The interaction between AppBars and Windows 10 virtual desktops

A customer had a question about the interaction between Application Desktop Toolbars (commonly known as AppBars) and Windows 10 virtual desktops. "When we create our AppBar, it is shown on all virtual desktops. Is this expected behavior? Can I limit it to only one virtual desktop?"

Yes, this is expected behavior. AppBars modify the work area of the monitor they appear on, and the work area is global across all virtual desktops. As a result, AppBars are also global across all virtual desktops.

Comments (15)
  1. GL says:

    I guess most people do not know the existence (or the name) of such feature since Windows 2000. As an example, in OneNote 2016 for Windows Desktop, click View – New Docked Window to see what an AppBar looks like.

    Also, the name AppBar is also used for the bar of commands that appears on the top/bottom of the windows of WinRT apps.

    Finally, an Application Desktop Toolbar does not show as a thumbnail in Task View.

    1. Yuri Khan says:

      Appbars existed as far back as Windows 98. Or, more precisely, IE4 shell update.

      Dragging a folder from Explorer to the edge of screen would open that folder as a Quick Launch–like appbar.

      1. Gee Law says:

        This reminds me of dragging the Quick Launch or other folders added to the task bar out.

      2. skSdnW says:

        Wrong, SHAppBarMessage exists in Win95.

        IE3 added the rebar/coolbar control the taskbar in IE4+ShellUpdate & Win98 uses to divide the taskbar into deskbars that can also float as separate windows.

        1. GL says:

          Okay guys… I should have said that it existed at least since Windows 2000. The reason I use this timeframe is that this is the documented least supported OS. Pre-NT docs have long retired, I believe. Plus, I’ve never seen an app done this (except explorer.exe) until I met OneNote.

          1. GL says:

            Well I’m correcting myself again. The first non-explorer thing I know that does this is actually Magnifier.

          2. I can’t seem to find it, but I seem to recall either a post or a comment on this blog from a while back saying that all of the MSDN Win32 documentation has been updated to say that functions are available on Windows 2000 or newer, even if they were actually first available on a much more ancient version of Windows.

            I think the rationale was something like they didn’t want to have to maintain that information (“was this available in Windows 95 or 98?”) that was totally irrelevant for modern purposes.

          3. xcomcmdr says:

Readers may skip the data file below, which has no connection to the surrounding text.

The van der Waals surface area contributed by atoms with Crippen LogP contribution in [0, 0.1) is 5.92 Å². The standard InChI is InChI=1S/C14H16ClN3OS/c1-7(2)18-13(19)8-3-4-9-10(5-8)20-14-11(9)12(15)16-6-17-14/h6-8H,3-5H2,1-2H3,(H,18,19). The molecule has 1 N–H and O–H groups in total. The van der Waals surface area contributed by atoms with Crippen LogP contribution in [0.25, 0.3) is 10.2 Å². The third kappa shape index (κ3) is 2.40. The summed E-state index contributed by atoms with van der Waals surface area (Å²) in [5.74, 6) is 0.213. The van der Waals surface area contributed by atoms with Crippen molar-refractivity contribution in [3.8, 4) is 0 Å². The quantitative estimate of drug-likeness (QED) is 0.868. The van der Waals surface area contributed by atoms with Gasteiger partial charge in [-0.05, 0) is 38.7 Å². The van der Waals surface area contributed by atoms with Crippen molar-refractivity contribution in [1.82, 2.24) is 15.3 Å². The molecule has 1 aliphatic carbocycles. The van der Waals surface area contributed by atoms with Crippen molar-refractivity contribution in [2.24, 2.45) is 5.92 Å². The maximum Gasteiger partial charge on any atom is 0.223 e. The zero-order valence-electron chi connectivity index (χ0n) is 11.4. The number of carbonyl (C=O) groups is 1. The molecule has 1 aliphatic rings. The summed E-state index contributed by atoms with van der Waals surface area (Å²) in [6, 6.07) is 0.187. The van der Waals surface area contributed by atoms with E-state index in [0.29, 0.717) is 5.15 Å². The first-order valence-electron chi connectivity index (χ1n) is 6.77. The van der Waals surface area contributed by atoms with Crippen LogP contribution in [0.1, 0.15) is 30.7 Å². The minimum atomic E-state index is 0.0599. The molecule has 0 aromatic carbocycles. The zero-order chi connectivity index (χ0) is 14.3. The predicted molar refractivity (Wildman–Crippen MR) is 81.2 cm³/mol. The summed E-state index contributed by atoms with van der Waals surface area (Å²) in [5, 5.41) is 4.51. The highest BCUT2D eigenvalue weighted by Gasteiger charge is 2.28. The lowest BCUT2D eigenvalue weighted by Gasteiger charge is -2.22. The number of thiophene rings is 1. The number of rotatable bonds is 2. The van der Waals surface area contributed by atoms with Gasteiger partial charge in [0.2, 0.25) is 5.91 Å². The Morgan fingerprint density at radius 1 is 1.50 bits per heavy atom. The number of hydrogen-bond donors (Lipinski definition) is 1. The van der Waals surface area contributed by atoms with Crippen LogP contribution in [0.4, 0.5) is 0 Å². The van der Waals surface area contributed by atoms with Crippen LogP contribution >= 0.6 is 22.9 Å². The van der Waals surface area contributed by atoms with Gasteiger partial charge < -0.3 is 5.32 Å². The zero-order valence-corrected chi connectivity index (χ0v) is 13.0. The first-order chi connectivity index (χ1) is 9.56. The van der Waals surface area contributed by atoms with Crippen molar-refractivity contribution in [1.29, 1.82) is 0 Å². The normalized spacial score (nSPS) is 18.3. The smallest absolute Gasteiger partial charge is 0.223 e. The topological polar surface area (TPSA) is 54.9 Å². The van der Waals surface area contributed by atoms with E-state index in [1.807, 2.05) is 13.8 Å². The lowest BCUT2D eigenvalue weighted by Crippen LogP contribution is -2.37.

I’d love to have all the pre-NT Win32 and DirectX documentation.
            Especially development guides.

            For people trying to fix old games, it would be a very useful resource.

            Most of the time I use MSDN, but sometimes it isn’t enough at all.

        2. Joshua A Schaeffer says:

          The rebar/coolbar was a brilliant idea. If someone else doesn’t recreate it as a XAML panel, I will have to. Ribbons are just madness, digging through the tabs makes me forget what I was doing in the first place all the freaking time, and I’m supposed to be one of the smart ones.

  2. GL says:

    Q: Is the Taskbar just an Application Desktop Toolbar created by explorer.exe?

    I guess so.

    1. According to, “The shell’s taskbar window is a well-known example of an appbar.”

  3. GL says:

    Wait a second… An app bar window is not necessarily automatically shown on all virtual desktops. Magnifier’s dock window shows up on all virtual desktops, but OneNote docked window does not. However, the region reserved for that window is kept across all virtual desktops.

    1. Sounds like a bug. I suspect OneNote registered an invisible window as an AppBar, and is showing a different window in exactly the same place. So the AppBar is indeed on all virtual desktops. Too bad the AppBar is invisible.

      1. GL says:

        That could be the reason. I also tried something interesting. Wrote a script to register a Console window (managed by csrss, so the registration is inter-process) as AppBar and the Console window did not show up on all virtual desktops. I’m by no means any Win32 programmer, perhaps that has something to do with csrss since it’s a high-integrity process, perhaps that has something to do with uiAccess? No idea at this moment.

  4. Kai Schätzl says:

    Of course, you’re all wrong ;-) Here’s the “real” AppBar:
    I’ve been using this great tool since 95.

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